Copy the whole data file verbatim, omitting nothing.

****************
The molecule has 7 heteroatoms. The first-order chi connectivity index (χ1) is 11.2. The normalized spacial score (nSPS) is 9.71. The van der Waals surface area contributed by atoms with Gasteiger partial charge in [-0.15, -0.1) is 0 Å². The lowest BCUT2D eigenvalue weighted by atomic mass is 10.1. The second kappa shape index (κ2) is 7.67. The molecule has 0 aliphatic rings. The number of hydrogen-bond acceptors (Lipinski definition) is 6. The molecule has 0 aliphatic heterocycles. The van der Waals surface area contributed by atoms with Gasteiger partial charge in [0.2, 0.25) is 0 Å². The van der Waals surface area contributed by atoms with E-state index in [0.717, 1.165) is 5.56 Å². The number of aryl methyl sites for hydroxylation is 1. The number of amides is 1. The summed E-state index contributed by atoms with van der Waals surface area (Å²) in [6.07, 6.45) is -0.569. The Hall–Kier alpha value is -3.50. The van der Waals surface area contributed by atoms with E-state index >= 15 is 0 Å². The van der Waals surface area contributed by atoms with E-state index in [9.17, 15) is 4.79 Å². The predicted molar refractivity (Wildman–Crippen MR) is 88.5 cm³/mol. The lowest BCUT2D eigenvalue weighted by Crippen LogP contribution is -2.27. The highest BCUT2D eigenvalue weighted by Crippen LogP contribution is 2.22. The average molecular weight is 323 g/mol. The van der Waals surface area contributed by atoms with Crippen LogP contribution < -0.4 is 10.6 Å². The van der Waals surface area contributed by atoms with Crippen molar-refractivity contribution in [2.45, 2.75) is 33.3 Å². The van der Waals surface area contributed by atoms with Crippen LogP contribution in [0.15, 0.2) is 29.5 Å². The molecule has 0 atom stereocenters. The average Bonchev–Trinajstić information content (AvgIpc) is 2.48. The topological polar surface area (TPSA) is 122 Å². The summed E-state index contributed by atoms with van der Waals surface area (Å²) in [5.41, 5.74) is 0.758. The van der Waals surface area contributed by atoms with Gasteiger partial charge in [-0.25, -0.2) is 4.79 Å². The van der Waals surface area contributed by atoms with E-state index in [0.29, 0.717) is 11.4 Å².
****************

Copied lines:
The molecule has 7 heteroatoms. The first-order chi connectivity index (χ1) is 11.2. The normalized spacial score (nSPS) is 9.71. The van der Waals surface area contributed by atoms with Gasteiger partial charge in [-0.15, -0.1) is 0 Å². The lowest BCUT2D eigenvalue weighted by atomic mass is 10.1. The second kappa shape index (κ2) is 7.67. The molecule has 0 aliphatic rings. The number of hydrogen-bond acceptors (Lipinski definition) is 6. The molecule has 0 aliphatic heterocycles. The van der Waals surface area contributed by atoms with Gasteiger partial charge in [0.2, 0.25) is 0 Å². The van der Waals surface area contributed by atoms with E-state index in [0.717, 1.165) is 5.56 Å². The number of aryl methyl sites for hydroxylation is 1. The number of amides is 1. The summed E-state index contributed by atoms with van der Waals surface area (Å²) in [6.07, 6.45) is -0.569. The Hall–Kier alpha value is -3.50. The van der Waals surface area contributed by atoms with E-state index >= 15 is 0 Å². The van der Waals surface area contributed by atoms with E-state index in [9.17, 15) is 4.79 Å². The predicted molar refractivity (Wildman–Crippen MR) is 88.5 cm³/mol. The lowest BCUT2D eigenvalue weighted by Crippen LogP contribution is -2.27. The highest BCUT2D eigenvalue weighted by Crippen LogP contribution is 2.22. The average molecular weight is 323 g/mol. The van der Waals surface area contributed by atoms with Crippen LogP contribution < -0.4 is 10.6 Å². The van der Waals surface area contributed by atoms with Crippen molar-refractivity contribution in [2.45, 2.75) is 33.3 Å². The van der Waals surface area contributed by atoms with Crippen LogP contribution in [0.15, 0.2) is 29.5 Å². The molecule has 0 atom stereocenters. The average Bonchev–Trinajstić information content (AvgIpc) is 2.48. The topological polar surface area (TPSA) is 122 Å². The summed E-state index contributed by atoms with van der Waals surface area (Å²) in [5.41, 5.74) is 0.758. The van der Waals surface area contributed by atoms with Gasteiger partial charge in [-0.25, -0.2) is 4.79 Å². The van der Waals surface area contributed by atoms with E-state index in [0.29, 0.717) is 11.4 Å².